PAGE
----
Though wrapped around a murder mystery, this book is about characters, which is never a bad thing. As Victoria and Steve go about figuring out who really killed Ben Stubbs in order to defend Hal Griffin, the fun is more in meeting the people along the way than in what's going on. It bogs the book down a little bit, time seeming to drag every now and then, but a little shot of adrenaline could have perked things up. All in all, this was an entertaining South Florida murder mystery...but not a crime caper.
15 of 16 people found the following review helpful
4.0 out of 5 stars The return of Solomon and Lord June 28 2006
By mrliteral - Published on Amazon.com
Format:Mass Market Paperback
Around a decade or so ago, I read a series of books by Paul Levine featuring Jake Lassiter, an ex-athlete turned lawyer. I enjoyed the books immensely, but Levine seemed to have dropped off the map. Finally, last year, he returned with the very enjoyable Solomon vs. Lord. The principal characters from that novel have returned in The Deep Blue Alibi.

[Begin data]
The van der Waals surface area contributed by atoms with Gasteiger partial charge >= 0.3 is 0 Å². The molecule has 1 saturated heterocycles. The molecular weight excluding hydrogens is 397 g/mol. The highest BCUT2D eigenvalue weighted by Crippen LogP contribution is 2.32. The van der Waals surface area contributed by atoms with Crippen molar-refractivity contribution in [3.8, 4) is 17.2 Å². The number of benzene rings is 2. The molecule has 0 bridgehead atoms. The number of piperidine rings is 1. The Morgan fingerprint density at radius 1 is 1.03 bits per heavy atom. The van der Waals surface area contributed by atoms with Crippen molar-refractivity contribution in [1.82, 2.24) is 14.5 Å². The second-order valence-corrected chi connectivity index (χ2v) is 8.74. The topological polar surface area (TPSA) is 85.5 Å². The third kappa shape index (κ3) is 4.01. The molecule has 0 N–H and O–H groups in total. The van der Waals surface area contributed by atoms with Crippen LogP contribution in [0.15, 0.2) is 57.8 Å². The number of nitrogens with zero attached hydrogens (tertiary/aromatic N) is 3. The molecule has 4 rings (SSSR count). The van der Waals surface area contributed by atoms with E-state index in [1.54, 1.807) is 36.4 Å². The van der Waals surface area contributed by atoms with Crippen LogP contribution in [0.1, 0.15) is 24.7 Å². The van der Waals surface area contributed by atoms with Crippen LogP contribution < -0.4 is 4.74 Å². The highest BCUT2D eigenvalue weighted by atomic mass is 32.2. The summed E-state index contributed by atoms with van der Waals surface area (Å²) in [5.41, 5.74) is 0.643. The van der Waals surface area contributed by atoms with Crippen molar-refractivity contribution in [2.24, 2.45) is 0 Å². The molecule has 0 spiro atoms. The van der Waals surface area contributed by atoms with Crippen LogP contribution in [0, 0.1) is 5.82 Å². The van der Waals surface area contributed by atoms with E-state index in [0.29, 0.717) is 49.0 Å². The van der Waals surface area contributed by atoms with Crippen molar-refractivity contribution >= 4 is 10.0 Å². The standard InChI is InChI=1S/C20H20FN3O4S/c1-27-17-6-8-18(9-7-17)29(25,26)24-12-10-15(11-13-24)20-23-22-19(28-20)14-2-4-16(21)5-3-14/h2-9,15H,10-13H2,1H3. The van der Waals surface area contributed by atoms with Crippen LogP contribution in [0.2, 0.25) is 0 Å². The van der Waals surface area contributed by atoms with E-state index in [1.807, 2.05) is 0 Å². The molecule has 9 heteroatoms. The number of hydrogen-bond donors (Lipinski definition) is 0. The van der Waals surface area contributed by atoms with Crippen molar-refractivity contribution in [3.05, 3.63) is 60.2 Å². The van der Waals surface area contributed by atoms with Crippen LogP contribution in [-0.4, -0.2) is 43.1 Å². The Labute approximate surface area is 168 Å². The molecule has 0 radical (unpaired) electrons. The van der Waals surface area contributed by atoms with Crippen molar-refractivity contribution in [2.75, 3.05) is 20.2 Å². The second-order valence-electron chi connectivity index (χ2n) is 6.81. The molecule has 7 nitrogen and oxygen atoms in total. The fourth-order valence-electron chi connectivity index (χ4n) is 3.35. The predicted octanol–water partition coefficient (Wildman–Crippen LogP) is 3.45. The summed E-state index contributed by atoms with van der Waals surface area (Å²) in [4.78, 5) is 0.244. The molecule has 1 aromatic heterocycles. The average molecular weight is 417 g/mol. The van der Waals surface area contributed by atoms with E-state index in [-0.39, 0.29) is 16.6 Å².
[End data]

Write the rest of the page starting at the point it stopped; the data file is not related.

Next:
As the story opens, law partners and lovers Steve Solomon and Victoria Lord are enjoying a nice day at the ocean when a boat nearly hits them and then crashes into the shore. Aboard the boat is Victoria's family friend "Uncle" Hal Griffin and a dying EPA man named Stubbs. Although Hal survives the crash rather well, he is accused of the murder and the two lawyers are hired to defend him. This will wind up being quite the challenge, especially for Steve. His antics both in and out of the courtroom are beginning to alienate Victoria to the point she wants to end the partnership; their personal relationship is also threatened when Griffin's son (and Victoria's childhood pal/boyfriend) appears in their lives. Junior Griffin is wealthy, mature, very good-looking, adventuresome and a generally nice guy; Steve's constant wise-guy attitude makes himself look bad by comparison.